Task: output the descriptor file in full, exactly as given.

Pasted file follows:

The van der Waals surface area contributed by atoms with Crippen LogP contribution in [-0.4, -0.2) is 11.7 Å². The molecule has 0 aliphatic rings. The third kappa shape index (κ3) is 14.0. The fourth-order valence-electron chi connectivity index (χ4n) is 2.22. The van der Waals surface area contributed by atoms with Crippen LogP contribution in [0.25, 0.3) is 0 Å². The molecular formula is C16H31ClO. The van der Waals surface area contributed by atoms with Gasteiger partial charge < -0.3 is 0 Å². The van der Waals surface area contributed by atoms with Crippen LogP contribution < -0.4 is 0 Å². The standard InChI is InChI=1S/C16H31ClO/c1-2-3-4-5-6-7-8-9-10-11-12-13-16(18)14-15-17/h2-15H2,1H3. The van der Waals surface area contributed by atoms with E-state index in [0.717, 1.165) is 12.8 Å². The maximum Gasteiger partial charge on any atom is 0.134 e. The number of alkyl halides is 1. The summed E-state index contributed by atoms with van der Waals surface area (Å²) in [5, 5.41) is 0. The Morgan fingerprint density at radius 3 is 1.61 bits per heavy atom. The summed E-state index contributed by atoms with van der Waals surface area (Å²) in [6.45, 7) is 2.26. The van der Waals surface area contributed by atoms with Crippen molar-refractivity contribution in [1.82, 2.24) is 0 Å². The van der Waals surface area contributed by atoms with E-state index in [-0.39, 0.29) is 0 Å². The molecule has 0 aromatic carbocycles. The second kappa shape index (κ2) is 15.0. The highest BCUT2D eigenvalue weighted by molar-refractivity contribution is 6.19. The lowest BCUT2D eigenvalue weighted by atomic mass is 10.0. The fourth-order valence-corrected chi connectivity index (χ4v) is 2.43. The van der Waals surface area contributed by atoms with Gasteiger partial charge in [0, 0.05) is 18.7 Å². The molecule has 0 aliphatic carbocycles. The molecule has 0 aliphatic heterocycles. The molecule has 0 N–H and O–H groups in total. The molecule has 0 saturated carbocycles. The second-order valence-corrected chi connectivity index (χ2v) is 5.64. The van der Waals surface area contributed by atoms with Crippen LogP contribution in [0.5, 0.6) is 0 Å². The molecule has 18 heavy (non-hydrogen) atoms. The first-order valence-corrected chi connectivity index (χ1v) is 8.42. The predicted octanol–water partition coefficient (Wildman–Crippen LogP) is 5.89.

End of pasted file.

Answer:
The van der Waals surface area contributed by atoms with Crippen LogP contribution in [-0.4, -0.2) is 11.7 Å². The molecule has 0 aliphatic rings. The third kappa shape index (κ3) is 14.0. The fourth-order valence-electron chi connectivity index (χ4n) is 2.22. The van der Waals surface area contributed by atoms with Crippen LogP contribution in [0.25, 0.3) is 0 Å². The molecular formula is C16H31ClO. The van der Waals surface area contributed by atoms with Gasteiger partial charge < -0.3 is 0 Å². The van der Waals surface area contributed by atoms with Crippen LogP contribution < -0.4 is 0 Å². The standard InChI is InChI=1S/C16H31ClO/c1-2-3-4-5-6-7-8-9-10-11-12-13-16(18)14-15-17/h2-15H2,1H3. The van der Waals surface area contributed by atoms with E-state index in [0.717, 1.165) is 12.8 Å². The maximum Gasteiger partial charge on any atom is 0.134 e. The number of alkyl halides is 1. The summed E-state index contributed by atoms with van der Waals surface area (Å²) in [5, 5.41) is 0. The Morgan fingerprint density at radius 3 is 1.61 bits per heavy atom. The summed E-state index contributed by atoms with van der Waals surface area (Å²) in [6.45, 7) is 2.26. The van der Waals surface area contributed by atoms with Crippen molar-refractivity contribution in [1.82, 2.24) is 0 Å². The van der Waals surface area contributed by atoms with E-state index in [-0.39, 0.29) is 0 Å². The molecule has 0 aromatic carbocycles. The second kappa shape index (κ2) is 15.0. The highest BCUT2D eigenvalue weighted by molar-refractivity contribution is 6.19. The lowest BCUT2D eigenvalue weighted by atomic mass is 10.0. The fourth-order valence-corrected chi connectivity index (χ4v) is 2.43. The van der Waals surface area contributed by atoms with Gasteiger partial charge in [0, 0.05) is 18.7 Å². The molecule has 0 aliphatic carbocycles. The molecule has 0 aliphatic heterocycles. The molecule has 0 N–H and O–H groups in total. The molecule has 0 saturated carbocycles. The second-order valence-corrected chi connectivity index (χ2v) is 5.64. The van der Waals surface area contributed by atoms with Crippen LogP contribution in [0.5, 0.6) is 0 Å². The molecule has 18 heavy (non-hydrogen) atoms. The first-order valence-corrected chi connectivity index (χ1v) is 8.42. The predicted octanol–water partition coefficient (Wildman–Crippen LogP) is 5.89.